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Beyond Black Holes

What’s at the center of a galaxy? A black hole! Look WAY beyond a black hole by creating a vivid galaxy and observation tube with Crayola Twistables.

  • Grade 2
    Grade 3
    Grade 4
  • 60 to 90 Minutes
  • Directions

    1. Explore the universe, including the Milky Way and other galaxies. Have students find out more about black holes and other interesting phenomena in space. Experiment with how gravity bends and focuses light with a magnifying glass.
    2. Create a galaxy. Cut out a large galaxy on posterboard with Crayola® Scissors. Draw and color six or seven concentric rings on both sides of your galaxy with Crayola Twistables. Press firmly and the colors will be brighter. Glue black yarn around each ring, separating the colors. Use a cotton swab and Crayola School Glue. Air-dry the glue.
    3. Draw and color stars on white construction paper. Cut them out and glue them on both sides of the galaxy.
    4. Design an observation tube. Glue black construction paper to cover a recycled cardboard tube. Cut a strip of white paper with scissors. Color it and glue it around the tube.
    5. Slightly flatten the tube. In the center of the galaxy, trace around one end of the tube. Cut out the opening with scissors. Insert the tube through the hole. Punch a hole at the top of the galaxy. Tie yarn through the hole to form a hanger.
    6. Present an oral report to the class using the galaxy to talk about black holes and beyond.
  • Standards

    LA: Draw evidence from literary or informational texts to support analysis, reflection, and research.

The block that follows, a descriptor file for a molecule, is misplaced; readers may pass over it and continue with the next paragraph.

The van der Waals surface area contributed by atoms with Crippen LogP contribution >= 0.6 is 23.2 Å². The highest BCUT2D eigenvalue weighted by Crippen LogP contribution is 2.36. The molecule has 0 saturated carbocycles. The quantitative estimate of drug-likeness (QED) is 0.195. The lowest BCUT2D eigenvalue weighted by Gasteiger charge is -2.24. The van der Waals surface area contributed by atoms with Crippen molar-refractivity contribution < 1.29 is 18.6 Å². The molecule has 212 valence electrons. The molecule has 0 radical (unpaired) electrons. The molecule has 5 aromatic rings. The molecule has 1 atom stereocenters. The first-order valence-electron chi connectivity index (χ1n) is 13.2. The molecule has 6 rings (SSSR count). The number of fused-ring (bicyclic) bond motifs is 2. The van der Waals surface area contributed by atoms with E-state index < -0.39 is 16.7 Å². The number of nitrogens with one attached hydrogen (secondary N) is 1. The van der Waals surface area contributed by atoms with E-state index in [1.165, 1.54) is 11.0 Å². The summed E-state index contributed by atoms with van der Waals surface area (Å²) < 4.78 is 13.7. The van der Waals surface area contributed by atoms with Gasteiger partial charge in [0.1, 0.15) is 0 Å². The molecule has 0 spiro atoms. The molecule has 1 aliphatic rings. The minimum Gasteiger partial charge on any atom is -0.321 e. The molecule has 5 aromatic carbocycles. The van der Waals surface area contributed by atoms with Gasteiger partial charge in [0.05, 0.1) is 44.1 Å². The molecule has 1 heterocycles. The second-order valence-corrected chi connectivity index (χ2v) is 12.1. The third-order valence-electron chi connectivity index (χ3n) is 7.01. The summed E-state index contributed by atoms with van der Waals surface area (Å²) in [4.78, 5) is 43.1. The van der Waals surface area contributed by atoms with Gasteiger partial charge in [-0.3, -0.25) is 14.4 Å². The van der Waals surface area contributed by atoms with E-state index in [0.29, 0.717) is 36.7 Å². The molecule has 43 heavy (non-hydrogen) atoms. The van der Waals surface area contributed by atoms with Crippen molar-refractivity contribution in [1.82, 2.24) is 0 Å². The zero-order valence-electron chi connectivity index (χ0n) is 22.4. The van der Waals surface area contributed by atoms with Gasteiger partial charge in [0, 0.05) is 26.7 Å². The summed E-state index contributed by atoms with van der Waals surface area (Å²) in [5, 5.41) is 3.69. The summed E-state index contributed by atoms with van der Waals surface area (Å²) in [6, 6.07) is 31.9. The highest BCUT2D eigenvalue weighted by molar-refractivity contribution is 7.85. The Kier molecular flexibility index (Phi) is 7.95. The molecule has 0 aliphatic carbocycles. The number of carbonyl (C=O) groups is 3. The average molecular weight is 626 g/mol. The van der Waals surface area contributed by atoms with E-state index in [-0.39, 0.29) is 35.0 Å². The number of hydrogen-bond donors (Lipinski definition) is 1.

LA: Write informative/explanatory texts to examine a topic and convey ideas and information clearly.

    LA: Report on a topic in an organized manner, using appropriate facts and relevant, descriptive details to support main ideas or themes; speak clearly at an understandable pace.

    SCI: Construct drawings or diagrams as representations of events or systems.

    VA: Use different media, techniques, and processes to communicate ideas, experiences, and stories.

    VA: Select and use subject mater, symbols, and ideas to communicate meaning.

  • Adaptations

    Students investigate the Einstein Cross black hole and Albert Einstein's contribution to astronomy. Students organize their research into an electronic presentation for classmate viewing.

    In small groups, students research a space topic such as supernovas, nebulas, stars, comets, etc. Students organize their research into a well-organized summary and include a drawing to accompany their writing. Display writing on a classroom bulletin board.

    Arrange a field trip to a local planetarium. Prior to the trip, students prepare questions for the tour guides at the planetarium. After the trip, students post to a class blog about their experience.


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